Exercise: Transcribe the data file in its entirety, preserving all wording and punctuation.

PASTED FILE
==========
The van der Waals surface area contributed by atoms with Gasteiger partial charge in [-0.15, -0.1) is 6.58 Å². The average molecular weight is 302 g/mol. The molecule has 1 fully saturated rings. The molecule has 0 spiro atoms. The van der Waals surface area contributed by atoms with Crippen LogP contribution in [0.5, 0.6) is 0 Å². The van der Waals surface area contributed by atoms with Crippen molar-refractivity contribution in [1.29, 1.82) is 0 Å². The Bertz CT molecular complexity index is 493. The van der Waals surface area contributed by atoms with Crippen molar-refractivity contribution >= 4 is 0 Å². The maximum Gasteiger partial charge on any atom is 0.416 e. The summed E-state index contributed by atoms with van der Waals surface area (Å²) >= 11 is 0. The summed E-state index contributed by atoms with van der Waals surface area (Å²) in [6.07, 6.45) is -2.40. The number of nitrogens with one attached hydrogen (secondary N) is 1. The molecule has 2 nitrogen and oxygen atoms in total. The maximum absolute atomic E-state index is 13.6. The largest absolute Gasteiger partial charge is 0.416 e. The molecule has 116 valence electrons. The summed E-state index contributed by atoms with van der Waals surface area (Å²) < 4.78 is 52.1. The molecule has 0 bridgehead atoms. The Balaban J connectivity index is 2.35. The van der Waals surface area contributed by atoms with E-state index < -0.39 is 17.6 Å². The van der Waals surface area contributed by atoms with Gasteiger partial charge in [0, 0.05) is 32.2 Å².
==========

The van der Waals surface area contributed by atoms with Gasteiger partial charge in [-0.15, -0.1) is 6.58 Å². The average molecular weight is 302 g/mol. The molecule has 1 fully saturated rings. The molecule has 0 spiro atoms. The van der Waals surface area contributed by atoms with Crippen LogP contribution in [0.5, 0.6) is 0 Å². The van der Waals surface area contributed by atoms with Crippen molar-refractivity contribution in [1.29, 1.82) is 0 Å². The Bertz CT molecular complexity index is 493. The van der Waals surface area contributed by atoms with Crippen molar-refractivity contribution >= 4 is 0 Å². The maximum Gasteiger partial charge on any atom is 0.416 e. The summed E-state index contributed by atoms with van der Waals surface area (Å²) >= 11 is 0. The summed E-state index contributed by atoms with van der Waals surface area (Å²) in [6.07, 6.45) is -2.40. The number of nitrogens with one attached hydrogen (secondary N) is 1. The molecule has 2 nitrogen and oxygen atoms in total. The maximum absolute atomic E-state index is 13.6. The largest absolute Gasteiger partial charge is 0.416 e. The molecule has 116 valence electrons. The summed E-state index contributed by atoms with van der Waals surface area (Å²) < 4.78 is 52.1. The molecule has 0 bridgehead atoms. The Balaban J connectivity index is 2.35. The van der Waals surface area contributed by atoms with E-state index < -0.39 is 17.6 Å². The van der Waals surface area contributed by atoms with Gasteiger partial charge in [0, 0.05) is 32.2 Å².